Managed C++: Monitoring the Windows Event Log

Due to the increasing danger posed by viruses and mal/ad-ware applications, many people have downloaded, purchased, or written their own file and Registry monitors. These monitors typically are written to detect malicious software that has been installed—or is being installed—on a machine by prompting warnings when applications attempt to modify the Windows Registry or certain files. However, an oft-overlooked area of security is the Windows event log—specifically the security event log, where the Windows operating system and key system applications log events such as invalid logon attempts, port scans, and many other events related to the security of a system.

This article illustrates how to monitor any event log from a Windows application. You then can take the basics it covers and modify them to your particular environment and needs—such as having the application e-mail you when the security event log records a particular event type.

Monitoring with the .NET EventLog Class

The code in this article uses the .NET 1.0/1.1 Managed C++ syntax. If you're using a newer version of .NET, you'll need to specify the /clr:oldSyntax option in the project's Project Properties dialog box or adjust the code below to conform to the new Managed C++ syntax.

The key .NET type to working with the Windows event log is the Diagnostics::EventLog class.

  1. Define a managed class that implements the event log notification handler.
    The handler (OnNewLogEntry) will be called when the "new event-log entry event" is raised. Also, note that the event handler must have the same signature as the EntryWrittenEventHandler delegate. Here's an example class:
    // Example event handler managed class for
    // monitoring new event log entries
    __gc class NewLogEntryEventHandler
    {
    public:
      NewLogEntryEventHandler() {}
    
    public:
      void OnNewLogEntry(Object* sender,
                         EntryWrittenEventArgs* e)
      {
        // Retrieve and work with the newly created entry...
        EventLogEntry* entry = e->Entry;
      }
    };
    
  2. Instantiate an EventLog object and set its EnableRaisingEvents property to true.
    The EventLog::EnableRaisingEvents property is a boolean type that controls whether or not events are raised after entries are added to the EventLog object's specified log:
    EventLog* log = new EventLog("Application");
    log->EnableRaisingEvents = true;
    
  3. Wire your event handler to the "new event log entry" event.
    First, instantiate the object that defines the event handler (NewLogEntryEventHandler, in this example) and then add its event handler method (OnNewLogEntry) to the list of event handlers for the EventLog::EntryWritten event:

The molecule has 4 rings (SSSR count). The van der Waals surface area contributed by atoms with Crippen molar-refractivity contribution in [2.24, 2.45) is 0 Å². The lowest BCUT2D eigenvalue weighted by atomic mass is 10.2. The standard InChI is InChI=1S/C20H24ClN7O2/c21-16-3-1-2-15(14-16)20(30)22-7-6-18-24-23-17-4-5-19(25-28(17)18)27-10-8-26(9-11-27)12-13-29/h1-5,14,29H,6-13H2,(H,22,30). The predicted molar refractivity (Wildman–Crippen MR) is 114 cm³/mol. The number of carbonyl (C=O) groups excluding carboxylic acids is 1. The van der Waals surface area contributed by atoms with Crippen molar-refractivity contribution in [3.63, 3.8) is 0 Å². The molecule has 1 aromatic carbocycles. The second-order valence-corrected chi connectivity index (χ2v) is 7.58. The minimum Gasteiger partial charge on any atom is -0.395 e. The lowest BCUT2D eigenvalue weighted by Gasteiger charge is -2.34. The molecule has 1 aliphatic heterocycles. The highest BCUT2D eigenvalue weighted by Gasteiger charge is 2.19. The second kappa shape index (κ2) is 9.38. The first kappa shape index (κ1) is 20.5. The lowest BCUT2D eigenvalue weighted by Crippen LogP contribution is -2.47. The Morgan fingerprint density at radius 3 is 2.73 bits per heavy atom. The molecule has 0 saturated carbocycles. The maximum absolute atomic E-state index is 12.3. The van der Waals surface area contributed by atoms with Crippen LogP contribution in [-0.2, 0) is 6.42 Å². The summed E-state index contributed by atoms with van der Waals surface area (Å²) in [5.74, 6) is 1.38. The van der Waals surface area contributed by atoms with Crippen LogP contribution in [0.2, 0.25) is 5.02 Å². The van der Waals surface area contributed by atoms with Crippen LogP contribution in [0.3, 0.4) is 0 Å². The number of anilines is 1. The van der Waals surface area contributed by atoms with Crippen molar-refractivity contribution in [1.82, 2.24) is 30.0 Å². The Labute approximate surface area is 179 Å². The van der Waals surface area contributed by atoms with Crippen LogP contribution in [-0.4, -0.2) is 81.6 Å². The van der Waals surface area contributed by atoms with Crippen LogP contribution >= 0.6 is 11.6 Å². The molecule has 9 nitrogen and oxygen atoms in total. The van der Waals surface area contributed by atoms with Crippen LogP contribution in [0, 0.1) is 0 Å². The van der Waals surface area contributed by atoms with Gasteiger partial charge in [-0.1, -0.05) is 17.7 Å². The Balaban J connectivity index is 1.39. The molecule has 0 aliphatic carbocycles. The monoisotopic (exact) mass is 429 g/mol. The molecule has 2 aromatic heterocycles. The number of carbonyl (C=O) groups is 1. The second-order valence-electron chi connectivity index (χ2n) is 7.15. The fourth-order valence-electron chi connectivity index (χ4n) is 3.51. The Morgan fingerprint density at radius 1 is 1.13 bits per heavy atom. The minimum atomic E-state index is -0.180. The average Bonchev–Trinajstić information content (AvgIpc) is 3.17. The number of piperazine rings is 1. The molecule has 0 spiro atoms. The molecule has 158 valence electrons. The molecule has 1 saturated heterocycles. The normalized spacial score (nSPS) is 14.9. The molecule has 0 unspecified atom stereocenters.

NewLogEntryEventHandler* handler = new NewLogEntryEventHandler();
    log->EntryWritten +=
      new EntryWrittenEventHandler(
        handler,
        &NewLogEntryEventHandler::OnNewLogEntry);
    
  4. Code the event handler to your specific needs.
    Looking back at the OnNewLogEntry method, you can see that the EntryWrittenEventArgs object passed to the event handler has a member called EventLogEntry that contains the specifics regarding the recorded event. This includes the following properties:
    • MachineName—The system name of the machine on which the event was created (see the Pitfalls and Caveats section for more information on this.)
    • Source—The event source (or application) that created the event.
    • Message—The user can read this textual value in the Event Viewer that describes the record event.
    • Event Type—This value (represented by the EventLogEntryType) is an enum that represents the type of event that was recorded: Information (the default), Warning, Error, SuccessAudit, and FailureAudit.
    • Event ID—This is an application-specific number for the event.
    • Data—This value is often used to store binary information—such as a memory dump—that is related to the event.

Pitfalls and Caveats

As you can see, .NET makes subscribing to event log events extremely easy. However, you should also know of a few limitations regarding handling event log notifications:

  • You can monitor events only on the local system.
  • The .NET documentation states that there is no guarantee that every single event will be raised if a large number of events are recorded in a short span of time.
  • If you are monitoring an especially busy event log, the event will sometimes not signal immediately, resulting in a lag between the time of the event entries and then a sudden burst of notifications for the events that had been queued.


About the Author

Tom Archer - MSFT

I am a Program Manager and Content Strategist for the Microsoft MSDN Online team managing the Windows Vista and Visual C++ developer centers. Before being employed at Microsoft, I was awarded MVP status for the Visual C++ product. A 20+ year veteran of programming with various languages - C++, C, Assembler, RPG III/400, PL/I, etc. - I've also written many technical books (Inside C#, Extending MFC Applications with the .NET Framework, Visual C++.NET Bible, etc.) and 100+ online articles.

Comments

  • Reference from other article

    Posted by fmonroy on 09/25/2006 10:27pm

    Thank you Tom, I used your information provided in this article to write one about saving volume controls levels based on logon and logoff events, you can find it here: http://www.codeguru.com/csharp/csharp/cs_graphics/sound/article.php/c12643/

    Reply
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